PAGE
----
The Angel Shot: Do anti-harassment campaigns work?

By Alli Hayes
@alliwildcard

I’m a well-seasoned member of the hospitality industry, and I often sit bleary eyed and counting receipts after my serving shift around 1 am. Sometimes I can’t help but think about some of the individuals I encounter, and the encounters they have that brings them to the bar in the first place.

It’s pretty common for someone in the restaurant industry to pick up on whether a guest is on an online date. Usually it goes like this: during my shift I approach the host entrance, where a woman clinging to her iPhone avoids my eyes to glance around the busy room. She asks me if this is a hotel, and I correct her, telling her she’s in the restaurant section. She’s “waiting for someone” and seems unsure about settling in, but I talk her into grabbing a table and, sure enough, a man walks through the door and acknowledges her. I can smell awkward love in the air. I don’t end up serving the date, but my colleague mentions they’re drinking slowly and seem indecisive.

This is definitely a milder Tinder date compared to situations that have been reported in areas of the UK. In 2014,  there were close to 200 rape reports after first-time online meet ups.

Coming up with a drink order strategy such as the Angel Shot to signal to bar staff that you are in a bad situation is fair enough: you make the request to your server or bartender and you will either be escorted to your car, to an Uber (which we don’t have here  in Vancouver), or a call to the police is made, depending on how you order the shot.

Order an Angel Shot neat, you’ll get walked to your car. Order it on the rocks, you’ll have an Uber or cab called for you. Order it with a twist of lime, and the bartender will call the cops for you.

To be frank, there are a few reasons that simply ordering a drink as a signal for action isn’t the best option for harm reduction. These types of campaigns have been sprouting up around the US and the UK, even in St. John’s,  where the Women’s Council Exec Jenny Wright has expressed enthusiasm for its necessity in the bar industry.

That’s great it’s being recognized as a women’s issue, since statistics show 85 percent of reports were from female victims, but how does this get implemented into an industry where every business runs differently? What kinds of businesses can integrate a campaign into their training, and make sure that those trained staff are working accordingly? They can’t be there 24/7. Even management isn’t around at all times, especially during the wee hours of the morning when half of the city is getting lit and trying to mingle.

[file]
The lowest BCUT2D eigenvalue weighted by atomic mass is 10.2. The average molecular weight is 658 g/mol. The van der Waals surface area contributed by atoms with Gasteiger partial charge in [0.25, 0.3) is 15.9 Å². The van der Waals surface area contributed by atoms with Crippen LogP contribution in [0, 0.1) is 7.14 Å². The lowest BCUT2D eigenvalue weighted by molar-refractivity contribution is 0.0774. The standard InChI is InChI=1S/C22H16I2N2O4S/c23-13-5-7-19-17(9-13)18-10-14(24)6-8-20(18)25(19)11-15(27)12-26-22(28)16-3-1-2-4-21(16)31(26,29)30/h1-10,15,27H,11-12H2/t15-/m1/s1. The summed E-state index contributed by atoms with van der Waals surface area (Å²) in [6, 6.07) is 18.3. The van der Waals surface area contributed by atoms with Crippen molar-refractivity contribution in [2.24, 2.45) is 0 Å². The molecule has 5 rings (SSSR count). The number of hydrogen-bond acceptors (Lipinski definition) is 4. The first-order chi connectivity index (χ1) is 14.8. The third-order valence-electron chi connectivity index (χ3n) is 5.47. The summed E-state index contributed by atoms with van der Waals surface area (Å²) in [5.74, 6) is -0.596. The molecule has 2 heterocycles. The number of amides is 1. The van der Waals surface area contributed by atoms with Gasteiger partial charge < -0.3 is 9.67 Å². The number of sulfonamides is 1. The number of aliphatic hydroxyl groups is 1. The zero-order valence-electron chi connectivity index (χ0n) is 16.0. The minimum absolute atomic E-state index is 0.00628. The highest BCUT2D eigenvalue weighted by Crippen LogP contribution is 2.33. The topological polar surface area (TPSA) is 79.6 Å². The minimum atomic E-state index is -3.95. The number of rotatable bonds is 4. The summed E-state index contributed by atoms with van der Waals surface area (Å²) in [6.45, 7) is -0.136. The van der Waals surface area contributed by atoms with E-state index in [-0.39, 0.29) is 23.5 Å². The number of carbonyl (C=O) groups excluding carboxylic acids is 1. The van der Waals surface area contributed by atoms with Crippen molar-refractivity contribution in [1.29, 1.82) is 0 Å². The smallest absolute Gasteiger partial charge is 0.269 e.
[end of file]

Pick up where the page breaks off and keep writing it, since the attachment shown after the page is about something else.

Those that work in hospitality deal with a wide range of harassment daily, whether it’s something they witness or something that’s directed towards them. I know I have. Much of the time, harassment goes unacknowledged because it’s customer service.

Steph Parkes, event coordinator maven and one of the founders of electronic music meet-up Groundwerk, shared a few words about how these types of campaigns turn into additional training, and how high staff turnover can make it a moot point.

It should be, first and foremost, the manager’s responsibility to intervene in a bad situation rather than have a victim call for an Angel Shot with lime.

The unfortunate reality is that your server most likely has 30 or more people to deal with at the exact same moment, so fixing the issue would not be easy and matters would have to be taken into alternate hands. If we look at the stats from the UK’s National Crime Agency, 71 percent of rape reports occur at the victim’s or the offender’s home — not at the bar. At this point, the campaign seems to be an aggressive sales pitch to try and snub out offenders prematurely, where they are more unlikely to commit rape or harassment in public compared to the comfort of their home.

If you are interested in linking to harm reduction strategies in Vancouver, be sure to check out Good Night Out .

Alli is a wildcard. Faux fur is her wingman. She is constantly moved by art, cool parties, and independent film, and continues to create her own projects. She wishes her photographic memory did her Instagram more justice.  Check out her blog at thewildcardwins.com